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Speaking Medicalese

By Rod Moser, PA, PhD


Medicine has always had a semi-secret language of its own. At one time, the language was Latin, just like the Catholic Church. To this day, we still use Latin abbreviations on prescriptions and notes. For instance, when clinicans prescribe a medication four times per day, we use the abbreviation “q.i.d”, which is Latin for quater in die.  Other example would be p.r.n.; Latin for pro re nata, which means as needed. This is not to be confused with p.r. which means per rectum!

Two generations ago, nearly all prescriptions were written in Latin; mostly used as a secret language so the patient was not aware of what they are taking. Since patients could not read what was written by the doctor, they just assumed it was because of poor handwriting. Pharmacists were given concocting recipes, instead of names of pills. It was the responsibility of the pharmacist to decode the Latin prescription names, determine the proper amounts, and then compound a medication that was appropriate for the patient. Most prescriptions were then mixed with alcohol to hold it in proper suspension. A lot of booze was prescribed disguised as tonics or elixirs, and pharmacists were truly chemists and not just pill-counters or bottle-labelers.

Most diseases have Latin or Greek routes in their name. What we call chicken pox is really varicella, not to be confused with variola (small pox).  The Latin term guttae (gtt), means drops, as in giving 3 ggts every four hours. This can be written as 3 ggt Q4h on a prescription pad or in your medical chart.  There is even a type of psoriasis called guttate psoriasis where the skin lesions look like little droplets.

My nephew is working on his doctoral thesis for his Doctor of Divinity. He teaches both Latin and Greek. I suspect he would have absolutely no problems reading a medical prescription. In the future, I would like to go to Italy, so I am hoping my Latin experience in medicine will help me decode some of the Latin phrases on some of the Roman ruins.

Even when medical providers are not confusing patients by using Latin abbreviations on their medical records or prescription, they tend to talk Medicalese. Many will just rattle off some obscure medical term to a patient and just assume that they will understand it. Once during rounds in the hospital, the attending physician pointed out some abdominal “edema” on a child. Later on, when I returned the child’s room, I found her crying.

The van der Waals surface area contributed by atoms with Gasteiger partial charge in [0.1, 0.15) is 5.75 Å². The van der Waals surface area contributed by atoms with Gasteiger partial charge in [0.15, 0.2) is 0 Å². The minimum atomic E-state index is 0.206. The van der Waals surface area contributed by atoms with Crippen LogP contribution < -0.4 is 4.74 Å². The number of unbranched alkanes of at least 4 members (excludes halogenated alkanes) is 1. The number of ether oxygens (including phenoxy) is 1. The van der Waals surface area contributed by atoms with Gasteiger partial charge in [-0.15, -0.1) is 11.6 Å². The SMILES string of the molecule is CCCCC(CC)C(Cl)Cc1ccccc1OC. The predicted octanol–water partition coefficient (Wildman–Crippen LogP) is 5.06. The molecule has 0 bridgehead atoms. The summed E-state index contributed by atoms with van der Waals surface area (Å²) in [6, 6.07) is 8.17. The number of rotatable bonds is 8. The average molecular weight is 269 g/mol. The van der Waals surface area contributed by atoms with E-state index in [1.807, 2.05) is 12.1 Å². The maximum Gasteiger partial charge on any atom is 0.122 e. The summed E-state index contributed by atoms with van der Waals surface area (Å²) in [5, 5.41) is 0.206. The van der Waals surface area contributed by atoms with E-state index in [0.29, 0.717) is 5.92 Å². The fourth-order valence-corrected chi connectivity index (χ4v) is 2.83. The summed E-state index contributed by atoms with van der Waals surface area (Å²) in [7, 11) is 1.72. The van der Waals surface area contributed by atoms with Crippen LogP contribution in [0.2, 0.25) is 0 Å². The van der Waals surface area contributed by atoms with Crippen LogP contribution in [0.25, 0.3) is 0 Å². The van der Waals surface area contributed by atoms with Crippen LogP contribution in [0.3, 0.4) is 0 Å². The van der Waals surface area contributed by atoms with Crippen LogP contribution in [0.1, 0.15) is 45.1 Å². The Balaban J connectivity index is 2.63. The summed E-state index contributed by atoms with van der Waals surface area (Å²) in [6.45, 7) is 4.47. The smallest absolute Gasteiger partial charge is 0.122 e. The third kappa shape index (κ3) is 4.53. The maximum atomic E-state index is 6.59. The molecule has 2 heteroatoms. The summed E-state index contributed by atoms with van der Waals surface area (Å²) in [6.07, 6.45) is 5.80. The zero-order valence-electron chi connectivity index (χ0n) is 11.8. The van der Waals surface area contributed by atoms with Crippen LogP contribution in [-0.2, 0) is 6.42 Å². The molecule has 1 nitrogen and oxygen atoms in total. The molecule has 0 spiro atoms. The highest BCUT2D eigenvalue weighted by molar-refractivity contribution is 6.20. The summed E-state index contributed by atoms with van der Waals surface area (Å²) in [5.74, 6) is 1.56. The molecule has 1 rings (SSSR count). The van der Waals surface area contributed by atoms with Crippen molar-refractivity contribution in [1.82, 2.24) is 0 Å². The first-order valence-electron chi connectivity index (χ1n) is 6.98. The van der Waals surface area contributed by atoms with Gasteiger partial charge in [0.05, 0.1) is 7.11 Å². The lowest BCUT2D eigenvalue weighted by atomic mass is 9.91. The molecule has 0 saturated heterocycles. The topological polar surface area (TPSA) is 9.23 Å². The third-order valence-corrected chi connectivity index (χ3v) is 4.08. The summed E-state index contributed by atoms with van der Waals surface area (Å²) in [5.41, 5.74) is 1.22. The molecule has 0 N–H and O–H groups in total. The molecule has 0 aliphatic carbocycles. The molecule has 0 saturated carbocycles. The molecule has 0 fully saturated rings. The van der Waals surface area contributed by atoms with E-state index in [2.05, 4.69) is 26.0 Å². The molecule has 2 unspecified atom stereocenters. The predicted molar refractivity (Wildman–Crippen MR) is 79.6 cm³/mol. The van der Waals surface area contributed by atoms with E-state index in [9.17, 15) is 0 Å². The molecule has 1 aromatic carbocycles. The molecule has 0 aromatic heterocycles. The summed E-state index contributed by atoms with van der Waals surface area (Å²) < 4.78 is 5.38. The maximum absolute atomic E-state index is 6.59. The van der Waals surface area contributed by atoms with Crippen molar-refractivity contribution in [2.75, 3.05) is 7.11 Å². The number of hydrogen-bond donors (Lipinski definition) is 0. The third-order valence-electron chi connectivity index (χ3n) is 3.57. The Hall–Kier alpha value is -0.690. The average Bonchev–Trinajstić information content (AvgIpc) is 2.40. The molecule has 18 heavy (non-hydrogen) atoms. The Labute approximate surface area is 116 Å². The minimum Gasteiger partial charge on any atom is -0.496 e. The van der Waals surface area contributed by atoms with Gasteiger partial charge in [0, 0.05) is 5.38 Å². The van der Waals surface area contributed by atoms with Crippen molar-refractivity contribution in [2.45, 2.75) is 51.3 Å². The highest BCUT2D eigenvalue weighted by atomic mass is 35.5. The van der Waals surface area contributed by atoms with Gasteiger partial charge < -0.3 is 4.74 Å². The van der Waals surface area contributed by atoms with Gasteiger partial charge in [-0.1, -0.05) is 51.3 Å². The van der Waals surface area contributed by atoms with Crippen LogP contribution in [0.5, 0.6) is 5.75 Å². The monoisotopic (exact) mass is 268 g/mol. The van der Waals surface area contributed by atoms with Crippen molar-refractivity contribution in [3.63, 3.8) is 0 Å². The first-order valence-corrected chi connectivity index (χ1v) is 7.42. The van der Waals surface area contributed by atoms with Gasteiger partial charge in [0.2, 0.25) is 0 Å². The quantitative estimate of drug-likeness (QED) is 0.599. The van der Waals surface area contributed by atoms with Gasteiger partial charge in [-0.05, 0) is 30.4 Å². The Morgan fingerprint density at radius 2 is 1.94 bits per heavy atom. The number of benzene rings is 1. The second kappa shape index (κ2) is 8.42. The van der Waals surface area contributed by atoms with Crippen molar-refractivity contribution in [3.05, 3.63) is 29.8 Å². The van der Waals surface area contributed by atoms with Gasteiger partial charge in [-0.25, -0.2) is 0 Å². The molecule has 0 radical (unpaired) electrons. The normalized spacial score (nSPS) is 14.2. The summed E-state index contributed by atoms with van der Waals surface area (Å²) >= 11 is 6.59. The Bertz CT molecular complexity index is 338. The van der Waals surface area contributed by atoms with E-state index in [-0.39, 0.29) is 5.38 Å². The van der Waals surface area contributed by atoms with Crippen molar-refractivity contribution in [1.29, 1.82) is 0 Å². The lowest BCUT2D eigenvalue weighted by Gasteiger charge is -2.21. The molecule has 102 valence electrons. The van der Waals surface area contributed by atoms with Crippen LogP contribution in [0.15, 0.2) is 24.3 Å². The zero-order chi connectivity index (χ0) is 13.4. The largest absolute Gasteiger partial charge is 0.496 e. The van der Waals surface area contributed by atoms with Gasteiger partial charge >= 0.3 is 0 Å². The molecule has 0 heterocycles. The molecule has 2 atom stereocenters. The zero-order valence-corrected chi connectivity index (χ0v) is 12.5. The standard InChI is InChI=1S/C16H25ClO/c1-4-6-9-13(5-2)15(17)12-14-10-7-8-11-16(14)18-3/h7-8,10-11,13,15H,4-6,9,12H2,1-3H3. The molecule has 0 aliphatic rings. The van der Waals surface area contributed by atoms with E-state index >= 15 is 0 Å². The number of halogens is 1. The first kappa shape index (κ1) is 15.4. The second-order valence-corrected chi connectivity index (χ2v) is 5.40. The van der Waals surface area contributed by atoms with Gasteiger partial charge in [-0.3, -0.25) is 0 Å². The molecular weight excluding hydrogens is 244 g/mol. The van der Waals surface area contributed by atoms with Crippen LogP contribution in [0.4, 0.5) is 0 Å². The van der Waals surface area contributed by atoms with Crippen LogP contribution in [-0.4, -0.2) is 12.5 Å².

“I don’t want a demon in my tummy!”

Probably the funniest misinterpretation of a medical term came from an older patient of mine who claimed that her sister had a condition called “Screaming Mighty Jesus” when she was a child. It took a bit of research and time to figure out that she misinterpreted the medical term of “spinal meningitis”.

We often gather a cadre of medical providers in a room to look at the same patient with a puzzling rash. Openly, in front to the patient, they may hear such scary terms as pityriasis rosea, atopic dermatitis, or a viral exanthema. It is up to the last medical provider in the room to interpret the consensus and explain the diagnosis.

Some medical diagnoses just have ominous-sounding names. If I have a family that is overly-sensitive to these things, I may just tell them that their child has a “chest cold”. This is much more palatable than the word pneumonia. A parent is okay when a child is diagnosed with “pink eyes”, but tends to get concerned when you tell them they have viral conjunctivitis. It is so much nicer to inform a parent that the lesions on the lips are just a cold sore, rather than blurting out that their child has herpes labialis, and just leave the room.

The ultimate scary word is cancer. If an adult patient asks me to comment on a skin lesion, I try to avoid saying that it may be skin cancer, at least until I get the biopsy back. I do make it a point by purposely saying “you do not have cancer” if I feel the patient has an underlying fear that their symptoms are cancerous, and it has been proven by examination that this is not the case.

Medical providers should avoid speaking Medicalese without a thorough explanation of what those words actually mean. Latin is fine for abbreviations, but when it comes to patients understanding and participating in their care, this should always be clarified.

Sticks and stone do break bones, and (medical) words can definitely cause harm.

Photo: iStockphoto

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